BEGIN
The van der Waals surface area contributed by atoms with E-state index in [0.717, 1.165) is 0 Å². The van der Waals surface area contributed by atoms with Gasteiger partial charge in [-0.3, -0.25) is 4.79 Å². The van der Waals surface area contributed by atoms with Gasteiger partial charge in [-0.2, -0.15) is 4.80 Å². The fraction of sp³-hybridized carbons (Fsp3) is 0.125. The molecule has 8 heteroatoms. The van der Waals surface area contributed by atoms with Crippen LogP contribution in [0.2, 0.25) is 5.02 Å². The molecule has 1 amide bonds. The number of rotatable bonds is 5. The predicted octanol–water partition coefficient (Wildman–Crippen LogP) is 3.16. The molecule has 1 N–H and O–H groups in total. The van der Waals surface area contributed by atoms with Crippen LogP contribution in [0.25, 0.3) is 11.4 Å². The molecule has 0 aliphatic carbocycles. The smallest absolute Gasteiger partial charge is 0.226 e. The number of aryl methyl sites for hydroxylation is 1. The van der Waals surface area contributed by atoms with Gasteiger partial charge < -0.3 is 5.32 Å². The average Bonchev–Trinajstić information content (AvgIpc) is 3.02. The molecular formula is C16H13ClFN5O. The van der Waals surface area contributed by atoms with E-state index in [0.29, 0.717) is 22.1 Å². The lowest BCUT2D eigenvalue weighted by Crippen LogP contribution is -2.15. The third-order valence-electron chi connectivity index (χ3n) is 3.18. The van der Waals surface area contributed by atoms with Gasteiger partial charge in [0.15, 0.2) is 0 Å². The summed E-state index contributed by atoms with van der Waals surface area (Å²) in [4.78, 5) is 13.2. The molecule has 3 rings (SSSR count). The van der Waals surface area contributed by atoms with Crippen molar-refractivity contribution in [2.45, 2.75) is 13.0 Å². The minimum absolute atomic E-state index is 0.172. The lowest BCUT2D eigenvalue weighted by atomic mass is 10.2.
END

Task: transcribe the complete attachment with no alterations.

The van der Waals surface area contributed by atoms with E-state index in [0.717, 1.165) is 0 Å². The van der Waals surface area contributed by atoms with Gasteiger partial charge in [-0.3, -0.25) is 4.79 Å². The van der Waals surface area contributed by atoms with Gasteiger partial charge in [-0.2, -0.15) is 4.80 Å². The fraction of sp³-hybridized carbons (Fsp3) is 0.125. The molecule has 8 heteroatoms. The van der Waals surface area contributed by atoms with Crippen LogP contribution in [0.2, 0.25) is 5.02 Å². The molecule has 1 amide bonds. The number of rotatable bonds is 5. The predicted octanol–water partition coefficient (Wildman–Crippen LogP) is 3.16. The molecule has 1 N–H and O–H groups in total. The van der Waals surface area contributed by atoms with Crippen LogP contribution in [0.25, 0.3) is 11.4 Å². The molecule has 0 aliphatic carbocycles. The smallest absolute Gasteiger partial charge is 0.226 e. The number of aryl methyl sites for hydroxylation is 1. The van der Waals surface area contributed by atoms with Gasteiger partial charge < -0.3 is 5.32 Å². The average Bonchev–Trinajstić information content (AvgIpc) is 3.02. The molecular formula is C16H13ClFN5O. The van der Waals surface area contributed by atoms with E-state index in [0.29, 0.717) is 22.1 Å². The lowest BCUT2D eigenvalue weighted by Crippen LogP contribution is -2.15. The third-order valence-electron chi connectivity index (χ3n) is 3.18. The van der Waals surface area contributed by atoms with Gasteiger partial charge in [0.15, 0.2) is 0 Å². The summed E-state index contributed by atoms with van der Waals surface area (Å²) in [4.78, 5) is 13.2. The molecule has 3 rings (SSSR count). The van der Waals surface area contributed by atoms with Crippen molar-refractivity contribution in [2.45, 2.75) is 13.0 Å². The minimum absolute atomic E-state index is 0.172. The lowest BCUT2D eigenvalue weighted by atomic mass is 10.2.